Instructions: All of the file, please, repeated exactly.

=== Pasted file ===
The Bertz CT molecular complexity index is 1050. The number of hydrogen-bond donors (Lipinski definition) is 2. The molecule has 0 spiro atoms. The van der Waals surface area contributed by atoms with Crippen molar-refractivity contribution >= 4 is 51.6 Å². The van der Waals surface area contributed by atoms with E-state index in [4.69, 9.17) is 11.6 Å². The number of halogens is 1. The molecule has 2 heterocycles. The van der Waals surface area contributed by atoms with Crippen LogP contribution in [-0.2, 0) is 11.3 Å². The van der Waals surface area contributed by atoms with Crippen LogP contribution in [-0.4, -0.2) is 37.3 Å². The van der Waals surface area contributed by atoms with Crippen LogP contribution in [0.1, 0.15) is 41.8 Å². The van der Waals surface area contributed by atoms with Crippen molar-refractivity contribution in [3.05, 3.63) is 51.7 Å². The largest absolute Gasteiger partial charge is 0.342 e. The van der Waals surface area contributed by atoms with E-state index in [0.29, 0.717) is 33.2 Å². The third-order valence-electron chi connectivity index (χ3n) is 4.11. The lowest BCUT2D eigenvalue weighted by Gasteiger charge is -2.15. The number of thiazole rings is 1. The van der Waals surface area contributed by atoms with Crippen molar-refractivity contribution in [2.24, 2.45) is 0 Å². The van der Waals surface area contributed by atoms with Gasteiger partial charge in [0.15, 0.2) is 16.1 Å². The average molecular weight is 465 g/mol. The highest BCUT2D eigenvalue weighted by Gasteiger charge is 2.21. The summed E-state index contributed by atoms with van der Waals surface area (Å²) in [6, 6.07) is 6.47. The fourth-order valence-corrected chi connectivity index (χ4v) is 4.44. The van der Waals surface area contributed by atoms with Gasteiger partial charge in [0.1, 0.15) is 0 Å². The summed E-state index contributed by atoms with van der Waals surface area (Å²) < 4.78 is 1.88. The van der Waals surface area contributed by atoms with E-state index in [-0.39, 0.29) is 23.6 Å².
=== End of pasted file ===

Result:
The Bertz CT molecular complexity index is 1050. The number of hydrogen-bond donors (Lipinski definition) is 2. The molecule has 0 spiro atoms. The van der Waals surface area contributed by atoms with Crippen molar-refractivity contribution >= 4 is 51.6 Å². The van der Waals surface area contributed by atoms with E-state index in [4.69, 9.17) is 11.6 Å². The number of halogens is 1. The molecule has 2 heterocycles. The van der Waals surface area contributed by atoms with Crippen LogP contribution in [-0.2, 0) is 11.3 Å². The van der Waals surface area contributed by atoms with Crippen LogP contribution in [-0.4, -0.2) is 37.3 Å². The van der Waals surface area contributed by atoms with Crippen LogP contribution in [0.1, 0.15) is 41.8 Å². The van der Waals surface area contributed by atoms with Crippen molar-refractivity contribution in [3.05, 3.63) is 51.7 Å². The largest absolute Gasteiger partial charge is 0.342 e. The van der Waals surface area contributed by atoms with E-state index in [0.29, 0.717) is 33.2 Å². The third-order valence-electron chi connectivity index (χ3n) is 4.11. The lowest BCUT2D eigenvalue weighted by Gasteiger charge is -2.15. The number of thiazole rings is 1. The van der Waals surface area contributed by atoms with Crippen molar-refractivity contribution in [2.24, 2.45) is 0 Å². The van der Waals surface area contributed by atoms with Gasteiger partial charge in [0.15, 0.2) is 16.1 Å². The average molecular weight is 465 g/mol. The highest BCUT2D eigenvalue weighted by Gasteiger charge is 2.21. The summed E-state index contributed by atoms with van der Waals surface area (Å²) in [6, 6.07) is 6.47. The fourth-order valence-corrected chi connectivity index (χ4v) is 4.44. The van der Waals surface area contributed by atoms with Gasteiger partial charge in [0.1, 0.15) is 0 Å². The summed E-state index contributed by atoms with van der Waals surface area (Å²) < 4.78 is 1.88. The van der Waals surface area contributed by atoms with E-state index in [-0.39, 0.29) is 23.6 Å².